The furlough rules will change on Saturday, August 1 as the scheme designed to protect jobs during the coronavirus lockdown begins to wind down.
The major shift from Saturday will see employers have to make a contribution to the costs of their staff for the first time since furlough began.
Companies will have to pay national insurance and pension contributions of staff on furlough for the first time.
The furlough scheme, which has seen the government pay the wages of millions of workers throughout the coronavirus pandemic, will come to an end on October 31, reports The Mirror.
In September, the scheme will change again, with the Government’s contributions falling to 70%.
All firms will have to pay the remaining 10% to make it 80%.
This will then fall again in October, when the Treasury’s contributions will fall to 60% and employers will have to pay 20%.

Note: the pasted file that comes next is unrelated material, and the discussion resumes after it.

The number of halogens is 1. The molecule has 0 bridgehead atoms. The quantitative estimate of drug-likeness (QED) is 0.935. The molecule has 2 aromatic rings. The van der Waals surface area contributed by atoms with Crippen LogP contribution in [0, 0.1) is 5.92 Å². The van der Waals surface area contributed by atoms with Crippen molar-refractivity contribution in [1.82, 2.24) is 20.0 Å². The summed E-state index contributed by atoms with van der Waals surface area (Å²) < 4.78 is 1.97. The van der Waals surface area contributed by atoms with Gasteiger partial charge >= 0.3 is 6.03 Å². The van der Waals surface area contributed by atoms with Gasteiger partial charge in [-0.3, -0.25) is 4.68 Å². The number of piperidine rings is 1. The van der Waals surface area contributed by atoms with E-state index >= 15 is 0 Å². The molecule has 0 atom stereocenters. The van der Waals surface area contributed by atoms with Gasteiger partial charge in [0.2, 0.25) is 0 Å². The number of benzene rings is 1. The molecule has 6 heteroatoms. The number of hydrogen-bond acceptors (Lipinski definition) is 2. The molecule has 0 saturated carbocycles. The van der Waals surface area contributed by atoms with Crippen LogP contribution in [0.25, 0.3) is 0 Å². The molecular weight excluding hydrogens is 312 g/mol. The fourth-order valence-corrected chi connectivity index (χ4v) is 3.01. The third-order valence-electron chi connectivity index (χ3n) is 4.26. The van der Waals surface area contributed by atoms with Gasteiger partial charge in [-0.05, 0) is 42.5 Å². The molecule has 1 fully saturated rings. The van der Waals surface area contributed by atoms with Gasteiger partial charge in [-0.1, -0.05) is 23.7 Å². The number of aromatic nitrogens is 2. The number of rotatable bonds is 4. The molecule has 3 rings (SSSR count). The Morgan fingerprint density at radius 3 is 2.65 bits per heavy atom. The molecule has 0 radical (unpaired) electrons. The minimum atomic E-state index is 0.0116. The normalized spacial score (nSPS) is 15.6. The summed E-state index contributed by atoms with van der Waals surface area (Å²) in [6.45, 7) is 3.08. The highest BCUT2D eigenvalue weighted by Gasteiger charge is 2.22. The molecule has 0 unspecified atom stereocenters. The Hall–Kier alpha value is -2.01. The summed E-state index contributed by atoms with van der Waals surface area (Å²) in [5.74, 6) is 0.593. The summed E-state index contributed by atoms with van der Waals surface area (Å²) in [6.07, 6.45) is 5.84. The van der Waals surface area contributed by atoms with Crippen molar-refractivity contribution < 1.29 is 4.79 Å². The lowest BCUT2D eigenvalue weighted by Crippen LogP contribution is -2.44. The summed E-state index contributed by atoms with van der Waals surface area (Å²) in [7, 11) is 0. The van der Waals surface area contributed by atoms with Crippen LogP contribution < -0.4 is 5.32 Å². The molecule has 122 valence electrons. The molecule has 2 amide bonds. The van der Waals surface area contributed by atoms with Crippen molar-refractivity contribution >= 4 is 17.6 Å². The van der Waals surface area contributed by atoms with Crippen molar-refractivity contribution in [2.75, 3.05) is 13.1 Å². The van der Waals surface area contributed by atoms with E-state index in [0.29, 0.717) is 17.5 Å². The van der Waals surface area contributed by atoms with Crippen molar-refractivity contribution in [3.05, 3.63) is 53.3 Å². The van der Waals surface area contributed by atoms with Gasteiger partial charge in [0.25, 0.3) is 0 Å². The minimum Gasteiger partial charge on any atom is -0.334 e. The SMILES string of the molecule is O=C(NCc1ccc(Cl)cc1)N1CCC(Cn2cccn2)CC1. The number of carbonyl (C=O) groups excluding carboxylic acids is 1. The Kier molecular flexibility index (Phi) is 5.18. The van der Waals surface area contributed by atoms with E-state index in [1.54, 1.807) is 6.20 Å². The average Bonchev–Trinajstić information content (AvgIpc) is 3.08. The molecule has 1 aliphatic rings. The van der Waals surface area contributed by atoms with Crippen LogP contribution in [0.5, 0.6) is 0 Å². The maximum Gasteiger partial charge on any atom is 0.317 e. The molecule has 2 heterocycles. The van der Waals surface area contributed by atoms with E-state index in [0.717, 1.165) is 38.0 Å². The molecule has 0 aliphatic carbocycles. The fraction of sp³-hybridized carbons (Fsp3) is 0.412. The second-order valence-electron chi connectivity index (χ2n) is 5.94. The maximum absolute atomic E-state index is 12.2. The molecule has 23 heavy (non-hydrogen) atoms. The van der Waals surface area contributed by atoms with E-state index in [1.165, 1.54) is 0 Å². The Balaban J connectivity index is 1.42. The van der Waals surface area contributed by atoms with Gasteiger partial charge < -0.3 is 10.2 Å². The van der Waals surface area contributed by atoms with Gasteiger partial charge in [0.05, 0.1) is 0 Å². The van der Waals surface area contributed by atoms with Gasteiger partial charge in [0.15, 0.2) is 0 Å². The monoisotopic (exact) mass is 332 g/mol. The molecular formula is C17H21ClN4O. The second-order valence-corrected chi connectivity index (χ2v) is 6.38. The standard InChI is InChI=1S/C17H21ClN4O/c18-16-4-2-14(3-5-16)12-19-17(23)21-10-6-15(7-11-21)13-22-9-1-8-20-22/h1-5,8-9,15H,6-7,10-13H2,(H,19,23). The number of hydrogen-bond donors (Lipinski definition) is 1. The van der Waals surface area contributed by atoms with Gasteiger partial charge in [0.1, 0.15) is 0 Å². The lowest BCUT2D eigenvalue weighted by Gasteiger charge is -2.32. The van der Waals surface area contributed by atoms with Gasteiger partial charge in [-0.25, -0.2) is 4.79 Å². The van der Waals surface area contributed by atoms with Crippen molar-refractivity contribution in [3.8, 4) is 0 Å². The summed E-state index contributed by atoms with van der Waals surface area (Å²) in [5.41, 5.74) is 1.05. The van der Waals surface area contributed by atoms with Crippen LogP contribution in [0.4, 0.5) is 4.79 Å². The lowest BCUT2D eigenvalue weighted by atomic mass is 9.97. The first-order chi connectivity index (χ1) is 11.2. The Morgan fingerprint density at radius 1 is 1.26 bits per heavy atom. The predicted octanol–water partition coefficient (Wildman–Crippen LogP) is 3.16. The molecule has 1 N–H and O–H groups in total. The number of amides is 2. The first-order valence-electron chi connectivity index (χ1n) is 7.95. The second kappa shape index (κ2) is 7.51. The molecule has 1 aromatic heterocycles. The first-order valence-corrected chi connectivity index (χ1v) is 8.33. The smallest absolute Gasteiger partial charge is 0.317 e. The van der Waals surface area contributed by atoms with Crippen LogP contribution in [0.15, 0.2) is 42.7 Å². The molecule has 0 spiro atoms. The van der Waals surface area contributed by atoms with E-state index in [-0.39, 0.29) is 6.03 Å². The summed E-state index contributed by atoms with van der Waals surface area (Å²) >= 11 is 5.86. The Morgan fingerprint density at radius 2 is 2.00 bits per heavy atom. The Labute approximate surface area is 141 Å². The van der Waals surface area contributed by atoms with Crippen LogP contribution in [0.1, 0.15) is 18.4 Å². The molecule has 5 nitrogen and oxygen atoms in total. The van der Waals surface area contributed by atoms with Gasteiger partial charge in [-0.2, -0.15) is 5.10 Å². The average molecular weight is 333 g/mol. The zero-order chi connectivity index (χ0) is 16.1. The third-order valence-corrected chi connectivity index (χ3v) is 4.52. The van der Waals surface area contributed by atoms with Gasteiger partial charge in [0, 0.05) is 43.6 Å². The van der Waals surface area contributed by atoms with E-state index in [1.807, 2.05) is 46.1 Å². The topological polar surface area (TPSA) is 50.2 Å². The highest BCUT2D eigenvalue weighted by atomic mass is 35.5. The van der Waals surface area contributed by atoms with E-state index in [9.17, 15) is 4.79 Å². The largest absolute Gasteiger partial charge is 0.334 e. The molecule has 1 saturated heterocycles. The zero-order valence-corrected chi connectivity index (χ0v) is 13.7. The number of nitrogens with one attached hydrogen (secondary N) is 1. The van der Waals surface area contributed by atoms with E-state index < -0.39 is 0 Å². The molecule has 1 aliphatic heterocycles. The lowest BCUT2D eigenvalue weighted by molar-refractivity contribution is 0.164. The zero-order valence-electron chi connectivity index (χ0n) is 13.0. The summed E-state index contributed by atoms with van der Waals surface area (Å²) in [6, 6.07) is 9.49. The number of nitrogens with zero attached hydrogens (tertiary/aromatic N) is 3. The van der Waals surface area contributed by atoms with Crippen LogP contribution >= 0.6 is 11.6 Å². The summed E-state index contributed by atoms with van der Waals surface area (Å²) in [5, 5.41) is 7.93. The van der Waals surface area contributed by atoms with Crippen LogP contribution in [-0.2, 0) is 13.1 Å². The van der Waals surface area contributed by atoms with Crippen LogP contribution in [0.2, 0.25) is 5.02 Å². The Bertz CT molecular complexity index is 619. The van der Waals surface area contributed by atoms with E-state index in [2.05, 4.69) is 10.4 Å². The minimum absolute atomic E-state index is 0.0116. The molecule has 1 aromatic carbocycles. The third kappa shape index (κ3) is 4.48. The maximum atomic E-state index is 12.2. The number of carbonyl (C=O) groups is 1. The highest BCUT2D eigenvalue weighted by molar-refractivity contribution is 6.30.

The changes have prompted fears that thousands of jobs could be slashed in the coming months.
Under a new back to work bonus, the Government says it will pay employers £1,000 for every member of staff they bring back from furlough.
To qualify, employees must be paid at least £520 a month on average in each month from November to January – the equivalent of the lower earnings limit in National Insurance.
Changes from August
From August 1, the Government will continue to pay 80% of wages up to a cap of £2,500, however firms will be told to make certain contributions.
Employers will have to foot the bill for national insurance and pension payments – equivalent to around 5% per employee.
Changes from September
From September 1, the Government will pay 70% of wages up to a cap of £2,190.
Employers will be told to pay national insurance, pension contributions and 10% of wages to take the total to 80% (up to a cap of £2,500).
Changes from October
From October, the Government will pay 60% of wages up to a cap of £1,875. Employers will have to pay national insurance contributions, pension contributions and 20% of wages to take the total to 80% (or £2,500).